So much to learn, and so little time to sit down and read. Thanks Audible.
I like sports a lot, but was never a big tennis or Agassi fan. I loved every minute of this book though. It was SUPER funny, and extremely interesting at the same time. My favorite parts were the stories about his dad when Agassi was a child, and then about his pursuit of Steffi Graf. My favorite character was his coach Brad Gilbert, but there are so many great characters in this book. If I had access to a time machine, going back to spend time on the road with Agassi and his group of friends would be near the top of my list now.
If you are remotely considering this book, I can guarantee you will not be disappointed, sports fan or not.
I would not. You have to be able to endure 20 chapters of Andre talking about how horrible his father and coaches are while he gives too many 'whoa as me' details about his life. Way too much repetition of similar stories over and over again, just a different year. The only redeeming factor is when he met Stephanie Graff and he seemed to find his happiness and hit his stride. I admire Andres work in his foundation.
The narrator was fine.
I think you would need to be an absolute Agassi mega fan to like this book. I never watch tennis.
Parts of the story are interesting, particularly his upbringing under his father, but the book cannot be recommended. Agassi will not strike you as a particularly bright guy, and his stories are lame. Couple that with a narrator who insists on whispering everything, and you've got yourself a painful read. The prologue alone is enough to put most to sleep. If you decide to stick with it (like I did), you'll only have wasted time that could be spent listening to something better.
I wish it were Agassi read it himself but the Erik Davies did a splendid job.
Say something about yourself!
Have not enjoyed a nonfiction audiobook as much as I enjoyed this, ever. Entertaining and uplifting!
What a life Andre Agassi has lead. I applaud Andre for showing us his warts and helping us understand how they got there. It was fun being taken back to the go-go days of US Men's tennis in the 90s - so many great competitors and personalities. I think anyone who is curious or intrigued by Andre Agassi would enjoy this book, but there is a fair amount of tennis match recounting, so it helps if you like tennis. I blew through this book very quickly.
Liberal, retired, special ed teacher teacher from California (quite the cliche ) now living near Montreal. I love to play and watch tennis
I loved this book for it's honesty, introspection, warm/rich characters, and storytelling. Andre's inner dialog throughout the book puts you right there with him. As the french said go Andre go.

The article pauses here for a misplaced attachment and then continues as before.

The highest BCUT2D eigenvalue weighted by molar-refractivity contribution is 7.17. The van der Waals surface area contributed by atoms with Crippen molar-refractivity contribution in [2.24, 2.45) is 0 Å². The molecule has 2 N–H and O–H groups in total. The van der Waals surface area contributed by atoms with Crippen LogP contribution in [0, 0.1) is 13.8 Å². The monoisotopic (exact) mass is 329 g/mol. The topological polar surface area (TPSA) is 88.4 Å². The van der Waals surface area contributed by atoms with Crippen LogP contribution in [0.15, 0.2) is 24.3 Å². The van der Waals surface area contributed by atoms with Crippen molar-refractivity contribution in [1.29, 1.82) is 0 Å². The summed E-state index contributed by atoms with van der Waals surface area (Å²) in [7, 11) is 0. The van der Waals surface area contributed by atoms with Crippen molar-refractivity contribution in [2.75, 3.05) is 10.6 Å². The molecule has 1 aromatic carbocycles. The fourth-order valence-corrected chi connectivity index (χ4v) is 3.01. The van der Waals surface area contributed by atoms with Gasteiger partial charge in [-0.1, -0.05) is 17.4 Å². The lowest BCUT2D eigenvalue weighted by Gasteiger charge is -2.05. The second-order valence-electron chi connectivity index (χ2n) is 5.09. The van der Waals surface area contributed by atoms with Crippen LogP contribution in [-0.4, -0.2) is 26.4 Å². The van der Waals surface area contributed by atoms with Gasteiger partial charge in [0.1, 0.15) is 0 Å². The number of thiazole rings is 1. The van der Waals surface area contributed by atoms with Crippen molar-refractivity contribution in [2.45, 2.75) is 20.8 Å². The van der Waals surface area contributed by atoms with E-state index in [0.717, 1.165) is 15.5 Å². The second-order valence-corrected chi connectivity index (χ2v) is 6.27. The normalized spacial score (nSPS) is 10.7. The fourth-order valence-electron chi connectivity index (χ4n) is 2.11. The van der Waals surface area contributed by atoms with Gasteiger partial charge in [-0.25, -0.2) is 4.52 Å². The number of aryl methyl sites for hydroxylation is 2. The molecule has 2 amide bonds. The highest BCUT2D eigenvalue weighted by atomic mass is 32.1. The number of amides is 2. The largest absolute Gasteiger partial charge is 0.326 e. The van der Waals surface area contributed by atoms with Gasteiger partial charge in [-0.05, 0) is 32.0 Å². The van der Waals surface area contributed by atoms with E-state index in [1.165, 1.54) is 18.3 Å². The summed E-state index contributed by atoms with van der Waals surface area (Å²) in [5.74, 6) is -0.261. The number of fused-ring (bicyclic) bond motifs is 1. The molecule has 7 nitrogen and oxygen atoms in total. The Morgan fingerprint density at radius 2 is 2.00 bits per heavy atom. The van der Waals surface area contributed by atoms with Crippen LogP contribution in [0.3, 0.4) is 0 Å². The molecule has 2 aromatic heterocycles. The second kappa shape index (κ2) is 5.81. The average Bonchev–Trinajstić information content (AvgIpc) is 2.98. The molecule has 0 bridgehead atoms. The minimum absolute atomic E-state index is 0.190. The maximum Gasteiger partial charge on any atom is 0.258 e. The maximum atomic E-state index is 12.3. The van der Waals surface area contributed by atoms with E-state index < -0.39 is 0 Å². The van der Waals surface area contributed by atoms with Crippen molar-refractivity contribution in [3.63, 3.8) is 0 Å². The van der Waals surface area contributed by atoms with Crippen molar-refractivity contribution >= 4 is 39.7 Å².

This book is an epic poem, an odyssey replete from beginning to end with triumph and failure, love and pain, joy and conflict, certainty and bewilderment. It is about so much more than tennis or lapses into substance use and/or abuse. I plan to listen again.
Curious, though, that the collaboration with J.R. Moehringer, memoirist and author of "The Tender Bar" is not mentioned, at least not in the audiobook version. It's not possible to say what parts are Agassi and what parts are Moehringer, but the brilliantly paced, fluid narrative adds up to way more than the sum of its parts. Game, set, match. Grand slam.
Since the Moehringer book is only available on audible in abridged format, I will need a trip to the library or bookstore.
This book gives a candid picture of the life of a top athlete. Tennis fans, especially those who have followed Agassi's career, will find it quite interesting. However, Erik Davies' reading of this book was one of the worst I've ever heard. He was breathy and whiny, making Agassi sound pathetic and others such as Steffi Graf sound weak and vulnerable. It's the only audiobook I've ever considered not completing because the narrator was so bad. If you can get past this irritating downside, the book itself is worth the read.
Incredible hidden story of one of America's greatest athletes! Reads like a thriller! I believe his intent was to be as honest as possible and with an almost photographic memory of events he pulls off quite a story. Is it fully 'open,' who are we to know? I didn't care! Erik Davies did a great job but it would have been more interesting to hear Agassi narrate himself!